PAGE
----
The recent rains did not wreak as much havoc on heritage buildings as we feared. The roofless Bharat Insurance Building and Gokhale Hall (both declared structurally weak over a decade ago) are still standing and may they continue to remain till their owners see the light and begin restoration activities. But the iconic India Silk House building on Anna Salai/Mount Road was not so lucky. A suspected electric short circuit caused a fire that left a large part of its interior damaged. This incident, the latest in several electricity-caused conflagrations in our city, has robbed us of another piece of history.
For the record, the building, officially known as Lawley Hall, belongs to the Anjuman-i-Himayat-i-Islam (AHI) Trust. Constructed in the first years of the last century, it was meant to be a hostel and training centre for indigent Muslim children. Built in the North Indian style with chattries and named after the then Governor, Sir Arthur Lawley, the building has had the honour of hosting a lecture by Mahatma Gandhi in 1915. The Trust moved elsewhere in the 1930s and the structure was leased to several commercial entities. India Coffee House was on the first floor for several decades, but the one surviving occupant from early times is India Silk House and the edifice is synonymous with this retailer of garments. The building is listed as being in Grade 2 A category according to the ruling of the High Court of Madras, thereby making it a structure of local importance with no changes possible on its façade, though its interiors can undergo modifications.
Given Chennai’s history of heritage buildings catching fire (see below), the administration has had ample data to analyse and come up with fire safety codes for heritage structures so that more of these do not fall prey.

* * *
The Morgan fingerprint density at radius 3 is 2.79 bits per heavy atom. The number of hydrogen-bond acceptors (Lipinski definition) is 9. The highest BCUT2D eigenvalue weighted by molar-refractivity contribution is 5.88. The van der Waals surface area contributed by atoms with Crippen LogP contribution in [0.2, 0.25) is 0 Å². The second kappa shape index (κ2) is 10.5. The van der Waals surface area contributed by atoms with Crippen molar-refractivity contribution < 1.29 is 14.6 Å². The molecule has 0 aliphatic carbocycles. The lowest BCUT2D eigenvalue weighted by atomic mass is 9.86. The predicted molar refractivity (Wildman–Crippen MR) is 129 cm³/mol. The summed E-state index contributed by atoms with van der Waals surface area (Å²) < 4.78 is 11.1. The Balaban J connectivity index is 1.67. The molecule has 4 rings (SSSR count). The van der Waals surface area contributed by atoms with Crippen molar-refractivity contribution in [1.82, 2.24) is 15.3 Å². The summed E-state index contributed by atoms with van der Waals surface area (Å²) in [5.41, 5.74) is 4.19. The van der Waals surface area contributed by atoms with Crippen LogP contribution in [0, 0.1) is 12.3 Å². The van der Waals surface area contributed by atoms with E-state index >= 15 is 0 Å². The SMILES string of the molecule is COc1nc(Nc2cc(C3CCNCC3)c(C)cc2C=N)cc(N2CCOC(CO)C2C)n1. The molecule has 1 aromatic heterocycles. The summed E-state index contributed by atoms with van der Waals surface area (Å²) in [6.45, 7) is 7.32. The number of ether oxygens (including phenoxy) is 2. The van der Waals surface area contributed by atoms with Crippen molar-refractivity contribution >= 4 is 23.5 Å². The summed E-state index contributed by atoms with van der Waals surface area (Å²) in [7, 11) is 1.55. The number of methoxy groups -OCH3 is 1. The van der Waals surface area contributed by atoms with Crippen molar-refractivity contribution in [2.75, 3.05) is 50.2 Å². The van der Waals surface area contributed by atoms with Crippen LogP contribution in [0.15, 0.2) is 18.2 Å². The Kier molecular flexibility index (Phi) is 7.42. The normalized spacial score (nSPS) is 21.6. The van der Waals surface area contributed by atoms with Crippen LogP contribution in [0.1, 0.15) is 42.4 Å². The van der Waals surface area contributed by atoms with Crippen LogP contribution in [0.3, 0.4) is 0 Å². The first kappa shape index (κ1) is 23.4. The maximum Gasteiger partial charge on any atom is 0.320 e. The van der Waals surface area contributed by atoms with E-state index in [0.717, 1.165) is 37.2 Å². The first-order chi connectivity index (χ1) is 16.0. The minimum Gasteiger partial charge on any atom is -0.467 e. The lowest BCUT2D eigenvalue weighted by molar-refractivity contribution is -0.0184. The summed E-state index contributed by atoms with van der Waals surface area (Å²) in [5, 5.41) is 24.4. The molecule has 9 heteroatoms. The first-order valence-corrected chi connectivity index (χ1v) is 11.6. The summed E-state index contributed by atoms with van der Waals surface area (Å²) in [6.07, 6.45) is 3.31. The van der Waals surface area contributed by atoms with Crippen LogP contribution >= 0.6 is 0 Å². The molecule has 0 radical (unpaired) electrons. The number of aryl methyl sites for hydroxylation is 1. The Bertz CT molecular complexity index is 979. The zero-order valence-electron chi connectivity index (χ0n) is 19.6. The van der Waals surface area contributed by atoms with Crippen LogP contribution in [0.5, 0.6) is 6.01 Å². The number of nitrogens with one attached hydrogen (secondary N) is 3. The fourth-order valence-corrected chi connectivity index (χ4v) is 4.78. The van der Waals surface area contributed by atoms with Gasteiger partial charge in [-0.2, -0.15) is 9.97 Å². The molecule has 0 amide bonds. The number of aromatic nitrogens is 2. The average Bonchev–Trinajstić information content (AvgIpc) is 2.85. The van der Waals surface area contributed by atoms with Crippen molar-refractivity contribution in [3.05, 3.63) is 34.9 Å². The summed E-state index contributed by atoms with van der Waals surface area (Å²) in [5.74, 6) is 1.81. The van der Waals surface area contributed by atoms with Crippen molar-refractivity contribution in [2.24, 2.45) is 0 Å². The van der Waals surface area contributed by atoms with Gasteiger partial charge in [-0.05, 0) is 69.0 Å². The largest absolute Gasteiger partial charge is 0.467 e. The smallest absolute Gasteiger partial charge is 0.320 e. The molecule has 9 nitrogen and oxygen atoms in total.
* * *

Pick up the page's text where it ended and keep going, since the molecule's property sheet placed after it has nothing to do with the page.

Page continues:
But that has not happened. Most of these buildings have immense quantities of dry and seasoned timber, which is susceptible to catching fire especially when it exists in close proximity to old wiring. We are not entirely certain about the age of the electric cables in Lawley Hall but anyone who has passed by it can vouch for the fact that the building itself has been shoddily maintained – ugly signage that covers the front façade, a whole lot of fabric stored in the upper floor, and plenty of wires hanging loose. If this is not a recipe for a fire, what else is?
This is where we would have expected the Heritage Conservation Committee of the CMDA to be more proactive. With so many old buildings being burnt down, was it not its task to visit other prominent edifices, see for itself their condition and then advise the owners of what they needed to get done to prevent any accidents from happening? But the Committee has long remained somnambulant. Moreover, there are doubts about its very existence, the State Government having passed in 2012 a heritage bill that calls for the establishment of a new Heritage Conservation Committee which, incidentally, is of identical composition as the earlier one. The trouble however is that nobody has got around to constituting the second committee and the first one is uncertain about its legal status! In such a scenario, what further can be expected other than more and more buildings falling down or catching fire?
The AHI, which is the owner of the India Silk House building is yet to release a statement on what it proposes to do by way of action. It is to be hoped that a sensitive restoration will be embarked upon.
This is a list of heritage buildings consumed by fire in Madras:
Spencer’s Building – 1983
Victory Building (Whiteway and Laidlaw, later Swadesamitran) – 1984
Moore Market – 1985
D’Angelis (later Bosotto) – 1986
Madras GPO – 2000
The Lodge, Government Estate (later Gandhi Illam) – 2006
Bombay Mutual Building – 2012
State Bank of India on First Line Beach – 2014